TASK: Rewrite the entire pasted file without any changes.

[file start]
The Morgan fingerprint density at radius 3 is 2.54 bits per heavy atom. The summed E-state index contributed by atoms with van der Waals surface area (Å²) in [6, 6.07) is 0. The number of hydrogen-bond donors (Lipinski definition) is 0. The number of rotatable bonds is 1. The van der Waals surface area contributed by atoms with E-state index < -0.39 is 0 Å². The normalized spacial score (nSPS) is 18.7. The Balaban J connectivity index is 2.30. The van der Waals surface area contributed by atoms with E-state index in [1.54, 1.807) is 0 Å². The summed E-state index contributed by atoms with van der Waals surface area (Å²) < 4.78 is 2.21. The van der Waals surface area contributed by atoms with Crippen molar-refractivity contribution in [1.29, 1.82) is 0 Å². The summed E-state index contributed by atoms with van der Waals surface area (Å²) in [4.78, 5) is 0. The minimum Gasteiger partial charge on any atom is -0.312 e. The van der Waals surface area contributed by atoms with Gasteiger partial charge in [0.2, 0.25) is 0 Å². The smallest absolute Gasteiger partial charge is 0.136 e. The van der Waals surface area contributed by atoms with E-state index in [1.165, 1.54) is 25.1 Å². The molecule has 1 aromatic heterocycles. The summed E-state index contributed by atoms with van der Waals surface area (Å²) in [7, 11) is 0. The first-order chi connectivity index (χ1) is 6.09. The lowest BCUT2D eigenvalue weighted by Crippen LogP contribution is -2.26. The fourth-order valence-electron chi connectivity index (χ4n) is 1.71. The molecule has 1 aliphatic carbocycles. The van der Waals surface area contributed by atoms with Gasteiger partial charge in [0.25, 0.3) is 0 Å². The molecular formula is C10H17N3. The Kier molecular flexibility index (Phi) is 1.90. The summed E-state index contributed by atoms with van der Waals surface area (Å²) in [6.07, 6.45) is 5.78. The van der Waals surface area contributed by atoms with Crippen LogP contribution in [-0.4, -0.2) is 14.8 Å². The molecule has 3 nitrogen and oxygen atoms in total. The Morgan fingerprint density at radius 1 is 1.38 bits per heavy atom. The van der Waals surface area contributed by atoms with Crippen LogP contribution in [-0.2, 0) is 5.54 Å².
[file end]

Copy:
The Morgan fingerprint density at radius 3 is 2.54 bits per heavy atom. The summed E-state index contributed by atoms with van der Waals surface area (Å²) in [6, 6.07) is 0. The number of hydrogen-bond donors (Lipinski definition) is 0. The number of rotatable bonds is 1. The van der Waals surface area contributed by atoms with E-state index < -0.39 is 0 Å². The normalized spacial score (nSPS) is 18.7. The Balaban J connectivity index is 2.30. The van der Waals surface area contributed by atoms with E-state index in [1.54, 1.807) is 0 Å². The summed E-state index contributed by atoms with van der Waals surface area (Å²) < 4.78 is 2.21. The van der Waals surface area contributed by atoms with Crippen molar-refractivity contribution in [1.29, 1.82) is 0 Å². The summed E-state index contributed by atoms with van der Waals surface area (Å²) in [4.78, 5) is 0. The minimum Gasteiger partial charge on any atom is -0.312 e. The van der Waals surface area contributed by atoms with Gasteiger partial charge in [0.2, 0.25) is 0 Å². The smallest absolute Gasteiger partial charge is 0.136 e. The van der Waals surface area contributed by atoms with E-state index in [1.165, 1.54) is 25.1 Å². The molecule has 1 aromatic heterocycles. The summed E-state index contributed by atoms with van der Waals surface area (Å²) in [7, 11) is 0. The first-order chi connectivity index (χ1) is 6.09. The lowest BCUT2D eigenvalue weighted by Crippen LogP contribution is -2.26. The fourth-order valence-electron chi connectivity index (χ4n) is 1.71. The molecule has 1 aliphatic carbocycles. The van der Waals surface area contributed by atoms with Gasteiger partial charge in [0.25, 0.3) is 0 Å². The molecular formula is C10H17N3. The Kier molecular flexibility index (Phi) is 1.90. The summed E-state index contributed by atoms with van der Waals surface area (Å²) in [6.07, 6.45) is 5.78. The van der Waals surface area contributed by atoms with Crippen LogP contribution in [-0.4, -0.2) is 14.8 Å². The molecule has 3 nitrogen and oxygen atoms in total. The Morgan fingerprint density at radius 1 is 1.38 bits per heavy atom. The van der Waals surface area contributed by atoms with Crippen LogP contribution in [-0.2, 0) is 5.54 Å².